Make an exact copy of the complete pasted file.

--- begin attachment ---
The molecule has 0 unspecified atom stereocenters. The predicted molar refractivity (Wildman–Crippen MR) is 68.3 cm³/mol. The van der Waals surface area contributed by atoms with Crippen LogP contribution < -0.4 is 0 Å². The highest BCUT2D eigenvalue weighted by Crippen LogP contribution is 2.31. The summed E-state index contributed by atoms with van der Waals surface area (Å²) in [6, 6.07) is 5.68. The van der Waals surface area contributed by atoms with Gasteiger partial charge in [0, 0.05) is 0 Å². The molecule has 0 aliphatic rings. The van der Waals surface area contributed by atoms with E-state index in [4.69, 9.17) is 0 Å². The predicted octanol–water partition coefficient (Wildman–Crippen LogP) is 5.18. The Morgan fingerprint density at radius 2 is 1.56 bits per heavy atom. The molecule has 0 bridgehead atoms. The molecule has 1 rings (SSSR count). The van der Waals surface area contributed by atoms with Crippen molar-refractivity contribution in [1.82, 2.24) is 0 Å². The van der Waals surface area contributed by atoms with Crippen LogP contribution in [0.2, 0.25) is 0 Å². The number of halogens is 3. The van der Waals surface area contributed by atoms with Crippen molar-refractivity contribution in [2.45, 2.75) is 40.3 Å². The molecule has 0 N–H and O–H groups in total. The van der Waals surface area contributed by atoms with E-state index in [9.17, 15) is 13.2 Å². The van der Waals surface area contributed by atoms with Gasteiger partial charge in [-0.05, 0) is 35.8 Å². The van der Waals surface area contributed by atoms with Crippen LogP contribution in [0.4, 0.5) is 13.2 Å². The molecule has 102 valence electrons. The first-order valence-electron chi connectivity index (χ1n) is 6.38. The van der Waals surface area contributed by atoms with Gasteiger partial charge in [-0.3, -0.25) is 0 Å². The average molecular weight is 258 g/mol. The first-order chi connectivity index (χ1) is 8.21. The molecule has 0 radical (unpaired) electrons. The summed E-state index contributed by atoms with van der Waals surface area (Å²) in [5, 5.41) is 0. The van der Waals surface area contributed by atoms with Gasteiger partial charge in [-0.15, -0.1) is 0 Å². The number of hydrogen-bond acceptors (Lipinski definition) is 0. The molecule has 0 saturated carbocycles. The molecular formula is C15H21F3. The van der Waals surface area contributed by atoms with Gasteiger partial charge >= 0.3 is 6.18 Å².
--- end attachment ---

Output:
The molecule has 0 unspecified atom stereocenters. The predicted molar refractivity (Wildman–Crippen MR) is 68.3 cm³/mol. The van der Waals surface area contributed by atoms with Crippen LogP contribution < -0.4 is 0 Å². The highest BCUT2D eigenvalue weighted by Crippen LogP contribution is 2.31. The summed E-state index contributed by atoms with van der Waals surface area (Å²) in [6, 6.07) is 5.68. The van der Waals surface area contributed by atoms with Gasteiger partial charge in [0, 0.05) is 0 Å². The molecule has 0 aliphatic rings. The van der Waals surface area contributed by atoms with E-state index in [4.69, 9.17) is 0 Å². The predicted octanol–water partition coefficient (Wildman–Crippen LogP) is 5.18. The Morgan fingerprint density at radius 2 is 1.56 bits per heavy atom. The molecule has 0 bridgehead atoms. The molecule has 1 rings (SSSR count). The van der Waals surface area contributed by atoms with Crippen molar-refractivity contribution in [1.82, 2.24) is 0 Å². The van der Waals surface area contributed by atoms with Crippen LogP contribution in [0.2, 0.25) is 0 Å². The number of halogens is 3. The van der Waals surface area contributed by atoms with Crippen molar-refractivity contribution in [2.45, 2.75) is 40.3 Å². The molecule has 0 N–H and O–H groups in total. The van der Waals surface area contributed by atoms with E-state index in [9.17, 15) is 13.2 Å². The van der Waals surface area contributed by atoms with Gasteiger partial charge in [-0.05, 0) is 35.8 Å². The van der Waals surface area contributed by atoms with Crippen LogP contribution in [0.4, 0.5) is 13.2 Å². The molecule has 102 valence electrons. The first-order valence-electron chi connectivity index (χ1n) is 6.38. The van der Waals surface area contributed by atoms with Gasteiger partial charge in [-0.3, -0.25) is 0 Å². The average molecular weight is 258 g/mol. The first-order chi connectivity index (χ1) is 8.21. The molecule has 0 radical (unpaired) electrons. The summed E-state index contributed by atoms with van der Waals surface area (Å²) in [5, 5.41) is 0. The van der Waals surface area contributed by atoms with Gasteiger partial charge in [-0.15, -0.1) is 0 Å². The number of hydrogen-bond acceptors (Lipinski definition) is 0. The molecule has 0 saturated carbocycles. The molecular formula is C15H21F3. The van der Waals surface area contributed by atoms with Gasteiger partial charge >= 0.3 is 6.18 Å².